Total suffers first quarterly loss since 2015

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Updated 31 July 2020

Total suffers first quarterly loss since 2015

  • Total’s share price edged 0.2 percent higher in early trading in Paris, while the CAC 40 index shed 0.5 percent

PARIS: Total suffered its first net loss in five years in the second quarter due to the plunge in crude prices triggered by the coronavirus, the French oil company said on Thursday.
The $8.4 billion loss included $8.1 in writedowns in asset values due to the drop in oil prices, in particular for its oil sands investments in Canada where production costs are high.
But its adjusted net income — a measure that excludes changes in the value of its stocks of oil and exceptional items — remained positive. At $130 million, it was down 96 percent from the same period last year, however.
“During the second quarter, the Group faced exceptional circumstances: the COVID-19 health crisis with its impact on the global economy and the oil market crisis,” said the company’s chief executive Patrick Pouyanne in a statement.
The lockdowns imposed in many countries to slow the spread of the coronavirus triggered a massive drop in demand for oil, causing prices to plunge.
While crude prices have recovered somewhat as economic activity resumes, oil companies are reporting massive losses as lower prices make it difficult to operate profitably and accounting rules force them to take huge charges to the value of their assets.

FASTFACT

Total forecasts an average daily output between 2.9 and 2.95 million barrels per day.

Total’s output slid 4 percent to 2.85 million barrels per day of oil equivalent. For 2020, it now forecasts an average daily output between 2.9 and 2.95 million barrels per day, a slight reduction from earlier guidance.
The company’s board of directors decided to maintain an interim quarterly dividend of $0.66 per share, reaffirmed its sustainability at $40 per barrel oil and said that the breakeven point on its energy assets is below $25 per barrel.
The main international oil contract, Brent, was trading at $43.47 on Thursday.
Given the volatile situation Total said that it aims to cut operating costs by $1 billion and keep investments below $14 billion this year. However it reaffirmed ambitions to diversify, including by investing in a giant offshore wind project off Britain and acquiring more residential gas and electricity customers in Spain.
Total’s share price edged 0.2 percent higher in early trading in Paris, while the CAC 40 index shed 0.5 percent.


Aramco profits fall in tough quarter, but sees partial recovery from COVID-19 impact

Updated 09 August 2020

Aramco profits fall in tough quarter, but sees partial recovery from COVID-19 impact

  • Aramco see’s “partial recovery” from pandemic impact
  • Aramco president says company remains resilient

DUBAI: Saudi Aramco, the world’s biggest oil company, reported a net income of $6.57bn for the second quarter of 2020, the period which witnessed the most volatile oil market conditions for many decades.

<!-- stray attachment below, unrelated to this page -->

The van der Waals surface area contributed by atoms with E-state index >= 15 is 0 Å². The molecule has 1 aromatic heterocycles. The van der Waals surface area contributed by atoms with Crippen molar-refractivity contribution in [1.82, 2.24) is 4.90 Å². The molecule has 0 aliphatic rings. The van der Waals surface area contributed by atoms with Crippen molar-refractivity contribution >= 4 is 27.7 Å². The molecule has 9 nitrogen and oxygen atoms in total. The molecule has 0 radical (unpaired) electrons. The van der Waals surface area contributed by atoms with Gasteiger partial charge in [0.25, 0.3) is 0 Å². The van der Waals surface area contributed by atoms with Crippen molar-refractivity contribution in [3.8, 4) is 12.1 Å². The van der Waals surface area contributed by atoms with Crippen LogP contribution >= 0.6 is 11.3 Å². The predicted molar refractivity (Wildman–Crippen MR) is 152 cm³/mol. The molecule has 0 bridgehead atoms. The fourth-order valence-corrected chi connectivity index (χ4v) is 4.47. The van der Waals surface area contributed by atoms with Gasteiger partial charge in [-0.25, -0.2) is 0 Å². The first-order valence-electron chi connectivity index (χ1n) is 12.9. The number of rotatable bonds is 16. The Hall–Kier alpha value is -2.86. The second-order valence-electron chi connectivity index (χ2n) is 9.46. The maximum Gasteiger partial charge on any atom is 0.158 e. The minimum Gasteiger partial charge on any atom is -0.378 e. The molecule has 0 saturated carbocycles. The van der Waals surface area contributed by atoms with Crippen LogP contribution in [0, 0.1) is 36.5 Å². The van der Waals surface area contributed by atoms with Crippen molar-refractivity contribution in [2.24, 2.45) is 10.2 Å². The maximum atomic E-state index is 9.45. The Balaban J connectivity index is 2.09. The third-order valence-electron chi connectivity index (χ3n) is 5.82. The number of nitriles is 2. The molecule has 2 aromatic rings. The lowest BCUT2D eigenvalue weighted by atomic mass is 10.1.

The result, announced to the Tadawul stock exchange in Riyadh where the shares are listed, compared with income of $24.7 bn last year.

Amin Nasser, president and chief executive, said: “Despite COVID-19 bringing the world to a standstill, Aramco kept going. We have proven our financial resilience and operational reliability, setting a record in our business operations, while at the same time taking steps to ensure the health and safety of our people.”

Aramco’s dividend - a big attraction for the investors who bought into the world’s biggest initial public offering last year - will remain as pledged, Nasser added. Cash flow in the quarter amounted to $6.106 bn.

““Strong headwinds from reduced demand and lower oil prices are reflected in our second quarter results. Yet we delivered solid earnings because of our low production costs, unique scale, agile workforce, and unrivalled financial and operational strength. This helped us deliver on our plan to maintain a second quarter dividend of $18.75 billion to be paid in the third quarter,” he said.

Aramco said the loss was “mainly reflecting the impact of lower crude oil prices and declining refining and chemicals margins, partly offset by a decrease in production royalties resulting from lower crude oil prices and a decrease in the royalty rate from 20 per cent to 15 per cent, lower income taxes and zakat as a result of lower earnings, and higher other income related to sales for gas products.”

Sales and revenue in the period - which saw oil prices collapse on “Black Monday” in April - fell 57 per cent to $32.861 bn from the comparable period last year. 

Nasser said he was cautiously optimistic that the world economy was slowly recovering from the depths of the pandemic lockdowns.

“We are seeing a partial recovery in the energy market as countries around the world take steps to ease restrictions and reboot their economies. Meanwhile, we continue to place people’s safety first and have adapted to the new normal, implementing wide-ranging precautions to limit the spread of COVID-19 wherever we operate.

“We are determined to emerge from the pandemic stronger and will continue making progress on our long-term strategic journey, through ongoing investments in our business – which has one of the lowest upstream carbon footprints in the world,” he added.

Aramco expects capital expenditure to be at the lower end of the $25bn to $30bn range it has already indicated for this year.